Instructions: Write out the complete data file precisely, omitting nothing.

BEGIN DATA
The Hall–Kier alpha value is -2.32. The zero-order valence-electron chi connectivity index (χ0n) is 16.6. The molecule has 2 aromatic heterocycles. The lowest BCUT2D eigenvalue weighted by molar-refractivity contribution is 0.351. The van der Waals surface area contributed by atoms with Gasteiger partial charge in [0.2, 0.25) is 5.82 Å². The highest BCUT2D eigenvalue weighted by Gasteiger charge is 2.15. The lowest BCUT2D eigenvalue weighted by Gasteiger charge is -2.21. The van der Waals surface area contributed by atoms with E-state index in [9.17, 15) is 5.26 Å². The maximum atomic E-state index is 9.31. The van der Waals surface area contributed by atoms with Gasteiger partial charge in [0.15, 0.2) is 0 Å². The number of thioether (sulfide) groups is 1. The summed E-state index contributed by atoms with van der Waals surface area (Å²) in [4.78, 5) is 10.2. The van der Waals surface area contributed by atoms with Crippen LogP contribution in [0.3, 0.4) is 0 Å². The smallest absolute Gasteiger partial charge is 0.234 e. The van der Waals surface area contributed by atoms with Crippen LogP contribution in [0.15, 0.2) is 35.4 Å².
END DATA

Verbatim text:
The Hall–Kier alpha value is -2.32. The zero-order valence-electron chi connectivity index (χ0n) is 16.6. The molecule has 2 aromatic heterocycles. The lowest BCUT2D eigenvalue weighted by molar-refractivity contribution is 0.351. The van der Waals surface area contributed by atoms with Gasteiger partial charge in [0.2, 0.25) is 5.82 Å². The highest BCUT2D eigenvalue weighted by Gasteiger charge is 2.15. The lowest BCUT2D eigenvalue weighted by Gasteiger charge is -2.21. The van der Waals surface area contributed by atoms with E-state index in [9.17, 15) is 5.26 Å². The maximum atomic E-state index is 9.31. The van der Waals surface area contributed by atoms with Gasteiger partial charge in [0.15, 0.2) is 0 Å². The number of thioether (sulfide) groups is 1. The summed E-state index contributed by atoms with van der Waals surface area (Å²) in [4.78, 5) is 10.2. The van der Waals surface area contributed by atoms with Crippen LogP contribution in [0.3, 0.4) is 0 Å². The smallest absolute Gasteiger partial charge is 0.234 e. The van der Waals surface area contributed by atoms with Crippen LogP contribution in [0.15, 0.2) is 35.4 Å².